A couple weeks before the event, I recieved an email from Craig about a blog that I have done a few months back (RUN GO SOLO). He was impressed how I used the app and my iphone to guide me through the trails. This time, I will be using the Apple watch to navigate through the trail system of Stanely Park. After several messages back and forth, Craig again, helped me set up the watch/iphone ready for the run. How exciting is this?! The night before the event, Chris and I walked to the Denman Running Room store to pick up our race packages. After gettiing our numbers, Craig (always to the rescue!) made sure I was set up with the Apple watch and the route ready for action. It turns out that the trail has some obstacles that could hinder my run and he suggested that he could have someone to run with me. I understand his concern and decided that it was a good idea to have extra safety measures in place.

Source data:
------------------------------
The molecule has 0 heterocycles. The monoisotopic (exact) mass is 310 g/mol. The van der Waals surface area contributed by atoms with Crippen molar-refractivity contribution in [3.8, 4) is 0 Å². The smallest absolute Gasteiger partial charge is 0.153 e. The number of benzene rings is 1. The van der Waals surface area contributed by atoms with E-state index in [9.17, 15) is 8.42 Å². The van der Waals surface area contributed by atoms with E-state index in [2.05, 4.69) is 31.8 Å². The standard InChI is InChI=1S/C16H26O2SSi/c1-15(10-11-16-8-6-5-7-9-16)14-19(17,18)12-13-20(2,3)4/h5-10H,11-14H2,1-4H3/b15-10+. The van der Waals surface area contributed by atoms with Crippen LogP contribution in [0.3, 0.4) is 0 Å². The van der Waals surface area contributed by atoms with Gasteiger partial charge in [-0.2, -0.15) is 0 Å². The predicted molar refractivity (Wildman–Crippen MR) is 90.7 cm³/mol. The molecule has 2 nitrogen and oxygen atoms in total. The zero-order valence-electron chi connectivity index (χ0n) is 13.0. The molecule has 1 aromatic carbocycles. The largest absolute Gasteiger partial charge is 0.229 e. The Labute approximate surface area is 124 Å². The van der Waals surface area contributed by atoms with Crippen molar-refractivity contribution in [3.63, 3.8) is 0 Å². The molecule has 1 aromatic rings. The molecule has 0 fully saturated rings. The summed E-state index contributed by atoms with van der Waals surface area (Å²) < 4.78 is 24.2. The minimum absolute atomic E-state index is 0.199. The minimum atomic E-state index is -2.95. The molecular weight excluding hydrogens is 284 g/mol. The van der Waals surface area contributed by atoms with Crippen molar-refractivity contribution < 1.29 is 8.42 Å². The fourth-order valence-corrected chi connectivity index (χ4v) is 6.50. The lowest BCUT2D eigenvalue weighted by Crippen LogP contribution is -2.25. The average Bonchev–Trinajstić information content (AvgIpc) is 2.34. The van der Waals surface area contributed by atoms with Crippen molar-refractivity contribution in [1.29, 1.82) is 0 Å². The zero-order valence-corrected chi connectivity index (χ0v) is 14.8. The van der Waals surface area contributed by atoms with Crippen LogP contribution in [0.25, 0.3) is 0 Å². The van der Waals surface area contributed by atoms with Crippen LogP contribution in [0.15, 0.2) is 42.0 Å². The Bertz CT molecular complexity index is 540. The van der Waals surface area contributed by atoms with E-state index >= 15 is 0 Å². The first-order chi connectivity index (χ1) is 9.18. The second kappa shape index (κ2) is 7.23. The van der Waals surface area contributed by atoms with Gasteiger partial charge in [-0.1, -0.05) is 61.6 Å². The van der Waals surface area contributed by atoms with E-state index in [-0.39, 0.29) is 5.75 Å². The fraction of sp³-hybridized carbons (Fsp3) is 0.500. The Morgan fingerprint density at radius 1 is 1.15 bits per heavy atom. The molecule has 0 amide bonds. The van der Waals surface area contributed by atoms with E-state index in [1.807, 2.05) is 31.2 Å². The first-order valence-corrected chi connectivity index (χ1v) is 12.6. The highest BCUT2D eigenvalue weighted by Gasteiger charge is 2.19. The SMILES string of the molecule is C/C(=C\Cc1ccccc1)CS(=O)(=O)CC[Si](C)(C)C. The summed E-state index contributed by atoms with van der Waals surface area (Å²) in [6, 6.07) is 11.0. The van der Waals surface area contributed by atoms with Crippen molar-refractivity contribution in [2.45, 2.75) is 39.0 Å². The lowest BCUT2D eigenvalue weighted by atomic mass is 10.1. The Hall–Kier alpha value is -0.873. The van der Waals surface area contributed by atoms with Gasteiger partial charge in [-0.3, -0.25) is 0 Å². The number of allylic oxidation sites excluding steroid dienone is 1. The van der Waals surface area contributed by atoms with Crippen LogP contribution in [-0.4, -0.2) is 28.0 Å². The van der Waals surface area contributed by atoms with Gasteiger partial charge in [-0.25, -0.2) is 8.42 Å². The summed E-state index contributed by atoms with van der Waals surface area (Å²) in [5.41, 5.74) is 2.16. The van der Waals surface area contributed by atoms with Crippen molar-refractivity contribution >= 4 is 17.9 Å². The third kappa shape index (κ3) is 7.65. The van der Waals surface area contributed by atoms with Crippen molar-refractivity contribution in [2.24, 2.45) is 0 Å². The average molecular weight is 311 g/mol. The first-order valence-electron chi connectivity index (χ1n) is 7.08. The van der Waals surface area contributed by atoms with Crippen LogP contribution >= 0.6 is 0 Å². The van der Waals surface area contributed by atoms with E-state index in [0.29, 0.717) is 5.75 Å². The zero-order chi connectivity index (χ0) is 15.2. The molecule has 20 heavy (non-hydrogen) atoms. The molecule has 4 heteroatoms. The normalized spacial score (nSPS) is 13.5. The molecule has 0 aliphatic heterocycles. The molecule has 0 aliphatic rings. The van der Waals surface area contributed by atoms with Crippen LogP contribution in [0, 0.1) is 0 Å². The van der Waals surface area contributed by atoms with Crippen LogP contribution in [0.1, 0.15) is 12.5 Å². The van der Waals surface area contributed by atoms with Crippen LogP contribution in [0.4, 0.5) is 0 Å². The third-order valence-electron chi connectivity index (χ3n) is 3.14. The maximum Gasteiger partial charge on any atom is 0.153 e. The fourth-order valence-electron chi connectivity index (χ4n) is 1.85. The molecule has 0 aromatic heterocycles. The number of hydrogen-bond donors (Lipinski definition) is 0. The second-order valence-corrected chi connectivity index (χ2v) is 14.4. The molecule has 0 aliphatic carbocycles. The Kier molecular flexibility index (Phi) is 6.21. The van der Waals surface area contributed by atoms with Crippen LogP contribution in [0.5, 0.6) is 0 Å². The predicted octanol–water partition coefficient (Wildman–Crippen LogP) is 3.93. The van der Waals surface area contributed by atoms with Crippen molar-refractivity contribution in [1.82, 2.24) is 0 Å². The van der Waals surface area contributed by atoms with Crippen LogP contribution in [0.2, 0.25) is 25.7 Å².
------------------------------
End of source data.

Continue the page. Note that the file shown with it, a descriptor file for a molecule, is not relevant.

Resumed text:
Alarm goes off at 6:00 am and so our day begins. We arrived in Stanley Park at 8:00am, Dudley, our chocolate lab was getting excited and I was nervous having to run with him with about 100 other dogs with their owners. I have never done an organised run with our dog. This event was a first time, and to be frank, I wasn't sure how Dudley would be. I imagined him to be all over the place and not to have any control with him. He generally runs really well with me, he stays pretty focused and tends to pull me off the road if I were to veer on to the road. He is my 'wanna be guide dog'.